Bloc or Block?

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Bloc or Block?

What is the difference between "bloc" and "block"?
  • A "bloc" is a group or an alliance (usually of countries) united by a common interest.
  • "Block" has many meanings (see below). As a noun, "block" usually suggests a large box shape (e.g., block of flats, cheese block, engine block, chopping block). As a verb, it usually means "to prevent by interruption" (to block the light).
bloc or block?

More about "Bloc" and "Block"

The words "bloc" and "block" are homonyms (more specifically, homophones) because they sound identical. The word "block" has several meanings, one of which is close in meaning to "bloc," and this is often the source of the confusion. When it means "a collection of things," "block" is similar in meaning to "bloc" (which means "a group" or "an alliance").

Bloc

The noun "bloc" means "a group or an alliance united by a common interest." The members of a bloc are willing participants. "Bloc" most commonly refers to a group of nations, but it can be a group of anything that has decided to form a team.

Example sentences with "bloc":
  • Mexico, Colombia, Peru, and Chile have removed all trade tariffs among them, cementing a bloc that the four hope will encourage free trade between Latin America and the rest of the world.
  • The combined economies of the Eurozone countries grew by 0.3% in the second quarter of this year, taking the bloc out of recession after 18 months, according to figures published today.

Block As a Noun

As a noun, "block" has many meanings. Here are the nine most common meanings:

(1) A large solid piece of material (e.g. stone, wood), typically with flat surfaces.

For example:
  • When building the pyramids, they lifted the granite blocks using counterweights.
  • Have you eaten that whole block of cheese already?
(2) A place where someone's head is rested prior to beheading or a small slab (often wooden) for cutting and preparing food.

For example:
  • Without saying a word, she placed her head on the chopping block.
  • You'll be for the chopping block.
  • (In this example, "chopping block" is also figuratively. This means you'll be in trouble.)
  • Use a chopping block for those onions so you don't mark the table.
(3) A frame with footrests used by sprinters to improve their start (usually "blocks").

For example:
  • He is exceptionally quick out of the blocks for such a large man.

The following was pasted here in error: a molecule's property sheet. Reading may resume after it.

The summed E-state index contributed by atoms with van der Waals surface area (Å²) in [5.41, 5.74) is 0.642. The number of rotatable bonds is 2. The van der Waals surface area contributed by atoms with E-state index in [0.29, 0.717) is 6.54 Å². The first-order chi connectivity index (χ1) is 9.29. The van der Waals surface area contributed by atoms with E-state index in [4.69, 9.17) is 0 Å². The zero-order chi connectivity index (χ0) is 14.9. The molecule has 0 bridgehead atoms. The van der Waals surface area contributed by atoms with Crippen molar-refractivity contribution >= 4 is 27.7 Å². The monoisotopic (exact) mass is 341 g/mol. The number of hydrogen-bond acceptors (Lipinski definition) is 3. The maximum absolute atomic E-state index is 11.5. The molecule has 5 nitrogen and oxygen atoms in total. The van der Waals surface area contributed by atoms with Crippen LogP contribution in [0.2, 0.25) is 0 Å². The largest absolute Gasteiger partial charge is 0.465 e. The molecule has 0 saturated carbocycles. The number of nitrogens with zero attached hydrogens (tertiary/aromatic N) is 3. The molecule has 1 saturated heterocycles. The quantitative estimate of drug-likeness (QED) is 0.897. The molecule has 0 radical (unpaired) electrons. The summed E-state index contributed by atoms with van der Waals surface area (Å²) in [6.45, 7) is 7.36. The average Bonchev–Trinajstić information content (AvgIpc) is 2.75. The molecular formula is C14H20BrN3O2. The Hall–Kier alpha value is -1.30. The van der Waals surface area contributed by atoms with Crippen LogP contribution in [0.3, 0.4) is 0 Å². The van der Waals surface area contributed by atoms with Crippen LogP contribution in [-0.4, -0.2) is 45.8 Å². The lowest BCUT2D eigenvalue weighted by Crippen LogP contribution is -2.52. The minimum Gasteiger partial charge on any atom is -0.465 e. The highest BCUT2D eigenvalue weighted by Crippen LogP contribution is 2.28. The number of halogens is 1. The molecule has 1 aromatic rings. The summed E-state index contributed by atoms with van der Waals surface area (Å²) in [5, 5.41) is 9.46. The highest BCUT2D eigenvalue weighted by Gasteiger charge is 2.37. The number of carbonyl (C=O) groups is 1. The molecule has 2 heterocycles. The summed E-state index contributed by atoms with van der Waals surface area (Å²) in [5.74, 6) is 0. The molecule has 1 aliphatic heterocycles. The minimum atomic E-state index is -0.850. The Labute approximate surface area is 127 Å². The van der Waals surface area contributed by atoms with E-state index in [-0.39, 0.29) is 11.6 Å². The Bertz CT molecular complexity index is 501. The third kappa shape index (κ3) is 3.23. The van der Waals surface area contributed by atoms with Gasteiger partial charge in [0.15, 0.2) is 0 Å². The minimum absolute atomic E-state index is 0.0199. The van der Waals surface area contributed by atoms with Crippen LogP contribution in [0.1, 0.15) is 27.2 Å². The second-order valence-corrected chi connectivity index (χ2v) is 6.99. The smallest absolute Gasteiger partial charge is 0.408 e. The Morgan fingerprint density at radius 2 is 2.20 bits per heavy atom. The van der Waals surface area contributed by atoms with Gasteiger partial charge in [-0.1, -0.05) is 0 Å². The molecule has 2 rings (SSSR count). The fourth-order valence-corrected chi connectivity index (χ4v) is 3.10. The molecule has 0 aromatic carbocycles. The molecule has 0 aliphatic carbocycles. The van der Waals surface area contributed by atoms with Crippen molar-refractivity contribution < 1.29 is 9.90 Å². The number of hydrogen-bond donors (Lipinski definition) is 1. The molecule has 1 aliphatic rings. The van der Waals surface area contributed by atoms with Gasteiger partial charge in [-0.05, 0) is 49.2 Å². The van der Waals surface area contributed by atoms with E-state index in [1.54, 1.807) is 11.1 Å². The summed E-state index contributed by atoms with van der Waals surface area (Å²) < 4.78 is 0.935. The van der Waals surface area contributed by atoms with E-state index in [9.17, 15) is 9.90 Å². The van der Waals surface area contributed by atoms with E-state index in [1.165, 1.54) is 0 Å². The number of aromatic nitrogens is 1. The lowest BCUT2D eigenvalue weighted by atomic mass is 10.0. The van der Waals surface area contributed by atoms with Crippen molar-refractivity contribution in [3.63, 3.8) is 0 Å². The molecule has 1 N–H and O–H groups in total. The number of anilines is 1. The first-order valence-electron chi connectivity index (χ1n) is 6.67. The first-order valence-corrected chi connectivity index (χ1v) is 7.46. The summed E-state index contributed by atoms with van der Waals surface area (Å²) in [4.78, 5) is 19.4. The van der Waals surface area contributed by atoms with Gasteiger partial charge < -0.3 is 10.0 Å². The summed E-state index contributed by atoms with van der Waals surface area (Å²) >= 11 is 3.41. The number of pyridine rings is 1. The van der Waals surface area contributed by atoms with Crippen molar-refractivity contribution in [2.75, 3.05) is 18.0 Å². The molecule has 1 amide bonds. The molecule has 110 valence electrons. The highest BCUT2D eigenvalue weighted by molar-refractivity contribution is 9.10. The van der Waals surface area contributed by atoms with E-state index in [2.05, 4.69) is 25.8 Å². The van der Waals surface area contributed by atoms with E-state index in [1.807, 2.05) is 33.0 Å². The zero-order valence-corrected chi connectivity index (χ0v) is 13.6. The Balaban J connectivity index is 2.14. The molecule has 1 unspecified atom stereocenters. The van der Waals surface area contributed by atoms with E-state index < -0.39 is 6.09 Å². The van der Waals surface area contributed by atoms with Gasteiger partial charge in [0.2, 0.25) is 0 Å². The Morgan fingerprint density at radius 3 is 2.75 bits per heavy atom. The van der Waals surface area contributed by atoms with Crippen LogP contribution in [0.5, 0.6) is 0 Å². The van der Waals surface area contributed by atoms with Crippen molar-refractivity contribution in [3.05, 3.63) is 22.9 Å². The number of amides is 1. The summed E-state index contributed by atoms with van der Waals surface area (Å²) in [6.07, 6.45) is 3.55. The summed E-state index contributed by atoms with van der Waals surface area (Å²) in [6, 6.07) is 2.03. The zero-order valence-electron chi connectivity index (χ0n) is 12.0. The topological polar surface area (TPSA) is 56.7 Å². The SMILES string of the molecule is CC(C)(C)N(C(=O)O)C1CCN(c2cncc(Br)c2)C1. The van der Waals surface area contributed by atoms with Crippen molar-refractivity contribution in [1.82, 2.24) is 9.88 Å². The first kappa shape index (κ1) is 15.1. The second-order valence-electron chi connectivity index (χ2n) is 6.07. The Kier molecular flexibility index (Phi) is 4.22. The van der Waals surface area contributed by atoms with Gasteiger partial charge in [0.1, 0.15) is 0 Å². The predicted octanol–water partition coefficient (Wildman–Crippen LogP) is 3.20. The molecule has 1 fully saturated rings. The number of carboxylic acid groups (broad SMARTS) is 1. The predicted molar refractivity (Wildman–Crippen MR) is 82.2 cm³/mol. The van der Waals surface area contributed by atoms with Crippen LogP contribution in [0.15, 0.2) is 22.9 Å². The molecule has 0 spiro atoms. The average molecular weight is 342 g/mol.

(4) The main part of an internal combustion engine that houses the pistons.

For example:
  • The oil leak has caused the engine to overheat. I am afraid you have melted the engine block.
(5) A building comprising flats (or apartments).

For example:
  • It's an ugly block of apartments, but the views are amazing.
(6) A group of buildings bounded by four streets.

For example:
  • There's a shoe shop in the next block.
  • We only live a few blocks away.
  • (Note: Often there are no "blocks" involved. The term "block" has come to mean a rough distance, which is usually between 100-400m.)
(7) A large quantity of things regarded as a unit (i.e., a collection).

For example:
  • I have purchased a large block of shares.
  • If the Business Improvement District (BID) was as good for business as they claim, it would not have required the council's block of votes to force through its renewal.
Note: This is the meaning which is closest to "bloc," which means a "group" or an "alliance" (usually of willing participants).
Block of Voters or Bloc of Voters?


It is possible to have a "block of voters" and a "bloc of voters." Here's the difference:
  • With a block of voters, the voters would be grouped according to a common factor (e.g., the way they voted, their age, their class).
  • With a bloc of voters, the voters would have actively grouped themselves in order to have an effect towards a common interest.
(8) An act of blocking someone or something.

For example:
  • If it were not for that stunning block from Wells, it would almost certainly have been a goal.
  • The sun reflects off the sea too, so apply plenty of block.
(9) An area of colour/color (usually on a flat surface).

For example:
  • The spiral effect radiates from a large block of blue in the middle of the painting.

Block As a Verb

As a verb, "to block" means:

(1) To obstruct or prevent movement or flow.

For example:
  • The debris from the crash blocked the traffic for 10 hours.
  • The mixture of hair and grime will block the drains.
  • You are blocking the light.
  • It has already blocked the overflow pipe, and it is now blocking the main outlet.
(Note: The past participle is "blocked," and the present participle is "blocking." They come from the verb "to block.")

(2) To prevent an activity or planned activity.

For example:
  • You can get as many signatures as you like. The boss will block your proposal.
  • Don't block my path, you horrid little cretin.
Writers' Bloc - A Play on Words


There is a website called "Writers Bloc." This is a play on words. It denotes a group of writers who have come together to help each other.

("Writers' block" is a condition with which an author loses the ability to produce new work.)
Interactive Exercise
Here are three randomly selected questions from a larger exercise, which can be edited, printed to create an exercise worksheet, or sent via email to friends or students.

See Also

adverse or averse? affect or effect? appraise or apprise? avenge or revenge? bare or bear? complement or compliment? dependant or dependent? discreet or discrete? disinterested or uninterested? e.g. or i.e.? envy or jealousy? imply or infer? its or it's? material or materiel? poisonous or venomous? practice or practise? principal or principle? tenant or tenet? who's or whose? What are nouns? What are verbs? What are past participles? What are present participles? List of easily confused words